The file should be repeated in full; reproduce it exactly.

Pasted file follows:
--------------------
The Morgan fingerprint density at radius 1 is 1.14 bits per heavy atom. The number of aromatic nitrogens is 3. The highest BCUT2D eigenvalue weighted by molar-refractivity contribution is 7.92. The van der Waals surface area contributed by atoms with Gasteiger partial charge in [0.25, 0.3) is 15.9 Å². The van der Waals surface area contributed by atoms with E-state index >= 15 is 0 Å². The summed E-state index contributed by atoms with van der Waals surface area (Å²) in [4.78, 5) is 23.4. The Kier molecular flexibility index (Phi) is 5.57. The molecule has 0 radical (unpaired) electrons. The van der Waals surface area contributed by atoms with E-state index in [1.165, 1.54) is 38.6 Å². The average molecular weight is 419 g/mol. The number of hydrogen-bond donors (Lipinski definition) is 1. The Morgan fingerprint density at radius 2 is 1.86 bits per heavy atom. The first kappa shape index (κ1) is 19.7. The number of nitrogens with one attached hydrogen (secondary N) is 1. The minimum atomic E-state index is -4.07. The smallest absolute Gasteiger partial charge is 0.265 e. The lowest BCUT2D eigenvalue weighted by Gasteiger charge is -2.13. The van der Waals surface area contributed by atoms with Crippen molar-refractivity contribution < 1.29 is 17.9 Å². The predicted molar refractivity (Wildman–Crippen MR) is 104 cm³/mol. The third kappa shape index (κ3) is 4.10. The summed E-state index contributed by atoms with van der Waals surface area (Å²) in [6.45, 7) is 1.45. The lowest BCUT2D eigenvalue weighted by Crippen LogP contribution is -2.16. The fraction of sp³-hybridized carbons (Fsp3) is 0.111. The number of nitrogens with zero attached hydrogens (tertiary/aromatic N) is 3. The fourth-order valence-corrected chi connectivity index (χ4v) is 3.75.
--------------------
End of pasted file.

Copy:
The Morgan fingerprint density at radius 1 is 1.14 bits per heavy atom. The number of aromatic nitrogens is 3. The highest BCUT2D eigenvalue weighted by molar-refractivity contribution is 7.92. The van der Waals surface area contributed by atoms with Gasteiger partial charge in [0.25, 0.3) is 15.9 Å². The van der Waals surface area contributed by atoms with E-state index >= 15 is 0 Å². The summed E-state index contributed by atoms with van der Waals surface area (Å²) in [4.78, 5) is 23.4. The Kier molecular flexibility index (Phi) is 5.57. The molecule has 0 radical (unpaired) electrons. The van der Waals surface area contributed by atoms with E-state index in [1.165, 1.54) is 38.6 Å². The average molecular weight is 419 g/mol. The number of hydrogen-bond donors (Lipinski definition) is 1. The Morgan fingerprint density at radius 2 is 1.86 bits per heavy atom. The first kappa shape index (κ1) is 19.7. The number of nitrogens with one attached hydrogen (secondary N) is 1. The minimum atomic E-state index is -4.07. The smallest absolute Gasteiger partial charge is 0.265 e. The lowest BCUT2D eigenvalue weighted by Gasteiger charge is -2.13. The van der Waals surface area contributed by atoms with Crippen molar-refractivity contribution < 1.29 is 17.9 Å². The predicted molar refractivity (Wildman–Crippen MR) is 104 cm³/mol. The third kappa shape index (κ3) is 4.10. The summed E-state index contributed by atoms with van der Waals surface area (Å²) in [6.45, 7) is 1.45. The lowest BCUT2D eigenvalue weighted by Crippen LogP contribution is -2.16. The fraction of sp³-hybridized carbons (Fsp3) is 0.111. The number of nitrogens with zero attached hydrogens (tertiary/aromatic N) is 3. The fourth-order valence-corrected chi connectivity index (χ4v) is 3.75.